already well elaborated. Historically, there was only one object, and I
did not need to swap. Inheritance seems to be the easiest way to proceed
with different objects/classes.

I prefer a quick and not so dirty solution rather than a complete
redesign...
Thanks for any insight

-Sacha


/Peter

Aug 30 '05 #4

P: n/a

Sacha wrote:

[]
Use locking or atomic functions such as
InterlockedCompareExchangePointer to change and read the pointer value.
This ensures coherent pointer variable memory visibility between
threads.

I already use locking for other parts (see OP). I never heard of
InterlockedCompareExchangePointer before, I just looked it up (yes, my
platform is WinXP). However, I don't see how locking or
InterlockedCompareExchangePointer is properly applied here.

The question is, if it is generally save to change the value of a
pointer to an object, before a member call via this pointer has
returned,


It's safe, provided that the called function does not access the
pointer.
or if there is only a potential problem when the modification
occures *exactly* while the call is initialized?


There is a potential problem with memory visibility between threads on
SMP. When you change the shared pointer you have to make sure that the
change is noticed by other processors, which is done by using memory
barriers. On Windoze Interlocked* functions impose a memory barrier,
which is what you need.

Aug 30 '05 #5

P: n/a
Sacha wrote:
Consider I have a working thread like this,

while (1)
{
if ( g_pObject ) g_pObject->DoOneStep();
}

[...]
This is not atomic. Thread-safe pointer access aside, what
happens if g_pObect changes after after the test or
during the execution of DoOneStep? Can the objects
be deallocated? If so, what prevents them from being
deallocated while they're being used.

--
Joe Seigh

When you get lemons, you make lemonade.
When you get hardware, you make software.
Aug 30 '05 #6

P: n/a
>>I also use a HANDLE, which is a static member of CBase, to synchronize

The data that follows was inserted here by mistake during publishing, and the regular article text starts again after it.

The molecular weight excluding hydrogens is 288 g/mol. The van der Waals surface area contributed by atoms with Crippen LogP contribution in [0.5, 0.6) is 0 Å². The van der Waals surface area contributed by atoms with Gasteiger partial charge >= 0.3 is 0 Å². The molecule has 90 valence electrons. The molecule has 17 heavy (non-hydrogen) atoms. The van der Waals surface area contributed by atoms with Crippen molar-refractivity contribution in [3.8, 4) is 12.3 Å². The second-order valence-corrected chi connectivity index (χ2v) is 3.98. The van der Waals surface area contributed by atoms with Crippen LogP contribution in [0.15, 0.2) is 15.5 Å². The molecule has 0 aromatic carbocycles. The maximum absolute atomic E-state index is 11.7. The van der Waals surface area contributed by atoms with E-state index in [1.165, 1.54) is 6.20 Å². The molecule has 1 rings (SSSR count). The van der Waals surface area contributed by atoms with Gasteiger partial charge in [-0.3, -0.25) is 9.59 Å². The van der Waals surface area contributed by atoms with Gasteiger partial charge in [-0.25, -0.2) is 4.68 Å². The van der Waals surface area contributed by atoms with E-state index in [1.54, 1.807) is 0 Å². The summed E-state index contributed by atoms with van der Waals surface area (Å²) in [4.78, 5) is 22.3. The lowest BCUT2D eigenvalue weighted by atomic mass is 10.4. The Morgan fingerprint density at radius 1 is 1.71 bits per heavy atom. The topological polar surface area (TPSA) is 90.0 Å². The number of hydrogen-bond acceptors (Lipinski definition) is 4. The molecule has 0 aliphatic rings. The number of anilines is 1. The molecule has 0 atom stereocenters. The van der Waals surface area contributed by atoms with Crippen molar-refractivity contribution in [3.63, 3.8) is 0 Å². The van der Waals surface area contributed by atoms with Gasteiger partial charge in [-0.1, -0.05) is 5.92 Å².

object member calls from within the working and control thread.

I do not see the relevance of this point.


DoOneStep is called about every 10 ms, an object swap (or object member
call) occurs upon user interactio, so lets say every 10s.

Timing is also irrelevant here.


I agree that this information is not directly relevant for the actual
problem. However, when it comes to the choice of one of different
solutions, it might be important to know what have already been done,
and what the realtime conditions are.
Aug 30 '05 #7

P: n/a
Joe Seigh wrote:
Sacha wrote:
Consider I have a working thread like this,

while (1)
{
if ( g_pObject ) g_pObject->DoOneStep();
}

[...]
This is not atomic. Thread-safe pointer access aside, what
happens if g_pObect changes after after the test or
during the execution of DoOneStep? Can the objects
be deallocated? If so, what prevents them from being
deallocated while they're being used.


The pointer is always pointing to a static object or, in the beginning,
NULL, so no objects are ever deallocated.

The pointer swap is most probly happening during the execution of
DoOneStep, but this pointer is never accessed inside the object.

If I turn the above test and call into one atomic unit, would it be safe
then?

-Sacha
Aug 30 '05 #8

P: n/a
Sacha wrote:

I already use locking for other parts (see OP). I never heard of
InterlockedCompareExchangePointer before, I just looked it up (yes, my
platform is WinXP). However, I don't see how locking or
InterlockedCompareExchangePointer is properly applied here.

The question is, if it is generally save to change the value of a
pointer to an object, before a member call via this pointer has
returned, or if there is only a potential problem when the modification
occures *exactly* while the call is initialized?


No need for InterlockedCompareExchangePointer here in any cases as long
as the lifetime of the objects being pointed to is longer than any of
the threads that are accessing it and that the object is thread-safe.
Aug 30 '05 #9

P: n/a
pe***************@gmail.com wrote:
Sacha wrote:
Consider I have a working thread like this,

while (1)
{
if ( g_pObject ) g_pObject->DoOneStep();
}

with an class hierarchie like this
class CBase
{
public:
virtual void Special() = 0;
void DoOneStep()
{
Special();
};
};

class A: public CBase
{
void Special();
};

class B: public CBase
{
void Special();
};
And a control thread, which is able to swap objects while the working
thread is running:

//global objects and pointer:
A a;
B b;
CBase *g_pObject;
g_pObject = &a;

// and later on...
g_pObject = &b;
I also use a HANDLE, which is a static member of CBase, to synchronize
object member calls from within the working and control thread.

I do not see the relevance of this point.
To have an idea about the timimg:

DoOneStep is called about every 10 ms, an object swap (or object member
call) occurs upon user interactio, so lets say every 10s.

Timing is also irrelevant here.


Is this safe, if there is a consistent state after every DoOneStep?